Rich Ditch's Photography Blog

January 11, 2009

Directional Light

Filed under: Birds, comparisons, favorite places, Gilbert Water Ranch, light — Tags: , , — richditch @ 7:39 pm
Black-necked Stilt - Gilbert Water Ranch

Black-necked Stilt - Gilbert Water Ranch

Many aspiring bird photographers are taught to “point your shadow at the bird.” This has many benefits: it puts maximum illumination on the subject, minimizes the chances that part of the bird will cast a shadow on another part of the subject, and makes metering as easy as it can get. Its a good way to show detail in the subject, and ideal if you are trying to get “field guide” style images. I use it when appropriate, as with the Black-necked Stilt (D200, 300/2.8 with 2x, ISO 200, 1/800th at f/8, June 3, 2007, Gilbert Water Ranch).

But I see no reason to get stuck in a rut and avoid directional lighting. Light angled from the side creates shadows, and shadows define form (making the subject and the image look more three dimensional). And those shadows help define texture by creating small shadows along feather edges. Note how the side-lighting in the American Avocet image create depth in this shot (Gilbert Water Ranch, May 9. 2008, D200, 300/2.8 and 2x, ISO 320, 1/200th at f/8).

American Avocet - Gilbert Water Ranch

American Avocet - Gilbert Water Ranch

So, don’t be afraid of the light if it isn’t coming over your shoulder.



  1. Hi there. Firstly let me compliment you on a great blog and awesome photos! I’m an amateur blogger and photographer based in NJ. I came across your Saw whet owl pic at and you mention that you had a lot of success tracking Saw whet in NJ. Would you be able to share your tracking tips with me? I’ve been looking for Saw whet for two winters and maybe I’m looking in the wrong spots/habitats. ANY assistance would be MUCH appreciated. Keep up the great work. If you’d prefer to email me please use

    Comment by Owlman — January 12, 2009 @ 1:06 pm

  2. My knowledge is rendered almost meaningless by almost 15 years of life in AZ, but here’s a little that I recall.

    Palmyra on US 130 on the north edge of Camden had a large expanse of undeveloped land, with suitable thickets and tangles of honeysuckle.I don’t know if that condition still exists, or who now controls the land.

    The trick was to walk around and check every thicket, looking down as much as up. Anytime “whitewash” is detected it is a good sign that the tangle has recently been used by an owl for a roost. Fresh owl pellets are a good indicator as well. Once you find this evidence spend a lot of time looking in the thickest areas directly above the white wash. Saw-whets might be sitting in plain view at eye level, as high as 20-30 feet above the ground, or even a couple feet off the ground.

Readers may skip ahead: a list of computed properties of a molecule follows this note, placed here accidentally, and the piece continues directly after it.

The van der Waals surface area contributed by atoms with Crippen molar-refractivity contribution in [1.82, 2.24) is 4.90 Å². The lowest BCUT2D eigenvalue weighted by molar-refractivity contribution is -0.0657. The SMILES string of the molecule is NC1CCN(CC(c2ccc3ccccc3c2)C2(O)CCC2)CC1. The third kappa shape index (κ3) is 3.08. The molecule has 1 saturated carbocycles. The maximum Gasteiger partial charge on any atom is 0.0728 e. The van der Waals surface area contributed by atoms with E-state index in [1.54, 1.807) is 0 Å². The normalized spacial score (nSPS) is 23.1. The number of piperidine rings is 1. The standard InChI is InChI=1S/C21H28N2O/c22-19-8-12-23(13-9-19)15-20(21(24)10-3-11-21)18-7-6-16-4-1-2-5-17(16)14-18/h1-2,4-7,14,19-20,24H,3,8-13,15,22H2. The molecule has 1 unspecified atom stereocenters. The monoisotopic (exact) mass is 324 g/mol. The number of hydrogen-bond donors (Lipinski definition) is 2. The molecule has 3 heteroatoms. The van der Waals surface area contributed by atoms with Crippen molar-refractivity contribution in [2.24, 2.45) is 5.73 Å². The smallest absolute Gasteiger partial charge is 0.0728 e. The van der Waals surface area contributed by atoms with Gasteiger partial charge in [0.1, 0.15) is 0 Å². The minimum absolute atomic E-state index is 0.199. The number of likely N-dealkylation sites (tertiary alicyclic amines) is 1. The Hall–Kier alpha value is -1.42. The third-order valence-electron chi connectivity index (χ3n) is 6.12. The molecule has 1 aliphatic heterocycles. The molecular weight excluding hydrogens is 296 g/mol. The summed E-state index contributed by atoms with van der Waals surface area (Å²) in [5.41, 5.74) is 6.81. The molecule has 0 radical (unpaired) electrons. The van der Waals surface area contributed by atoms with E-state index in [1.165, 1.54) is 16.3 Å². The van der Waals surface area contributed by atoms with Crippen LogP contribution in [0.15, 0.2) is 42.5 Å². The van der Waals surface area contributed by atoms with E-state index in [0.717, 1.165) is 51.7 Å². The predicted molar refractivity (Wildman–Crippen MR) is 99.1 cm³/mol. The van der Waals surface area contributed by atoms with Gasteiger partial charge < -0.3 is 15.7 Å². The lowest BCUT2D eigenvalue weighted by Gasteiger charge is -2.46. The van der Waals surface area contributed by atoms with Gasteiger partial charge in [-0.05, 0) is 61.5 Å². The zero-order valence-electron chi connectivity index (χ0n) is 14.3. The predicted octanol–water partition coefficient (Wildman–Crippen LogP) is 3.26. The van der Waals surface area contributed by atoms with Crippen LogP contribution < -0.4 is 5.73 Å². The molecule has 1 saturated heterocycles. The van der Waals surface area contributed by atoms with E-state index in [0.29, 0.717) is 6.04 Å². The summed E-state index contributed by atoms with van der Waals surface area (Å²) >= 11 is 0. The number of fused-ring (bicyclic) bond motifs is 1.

Assunpink Wildlife Management Area west of Freehold. Lots more thickets that have held a variety of owls in the past and probably still attract them.

    Pay attention to any agitated birds in winter wood-lots. I found a Saw-whet about 5 feet from where I used t park my car at an office complex off Parkway exit 109 because I looked to see what had a chickadee so excited.

    Make friends with the local birders through the New Jersey Audubon Society, but you’ll need to convince most birders that you can be trusted before they’ll divulge local owl sightings.

    Comment by richditch — January 12, 2009 @ 2:45 pm

  3. Much appreciated! Do you recall what type of trees they preferred? I’ve been spending a lot of time looking in Cedars with mixed results. I realize we’re going back 15 years and I can’t remember what I had for breakfast – so any tips would be MUCH appreciated.

    Comment by Owlman — January 13, 2009 @ 11:15 am

  4. I would definitely expand the search beyond cedars as I recall most (maybe all?) of my sightings of saw-whets in other trees. Look especially in tangles of vines like honeysuckle, and be sure to get down low and up look rather than relying on an eye-level view.

    Here’s some less encouraging information from a friend in central NJ I am still in contact with:

    “Well, the reason he isn’t finding them [saw-whets] is that they are not there… In the [Ray] Blicharz era [compiler for the Trenton-Princeton-Freehold area for Records of New Jersey Birds into the ’80’s-90’s] they used to have Saw whets annually on the Princeton CBC and it has now been over ten years since we had one at all, even in count period. That’s typical of the situation in the whole state. […] spot near his house hasn’t had them in several years either, nor Palmyra, and the numbers banded at Cape May Point are way down. I wouldn’t know where to suggest, quite honestly.”

    Comment by richditch — January 13, 2009 @ 1:08 pm

  5. Wow that is a little discouraging. I last saw a Saw whet in March 2006 and I managed to get some killer photos. I’m going to keep trying and I may even take a trip out to Assunpink some time in Feb to see if I can find one or two. There may be considerable less around, but I’m an optimist so I’ll keep trying. I’ve already found two Long Eared Owls this winter so maybe I’ll get REALLY lucky and find a Saw whet.

    Thanks for the advice and for reaching out to your friend in NJ. I guess I need to join a bird club to increase my reach 😉

    Comment by Owlman — January 13, 2009 @ 1:19 pm

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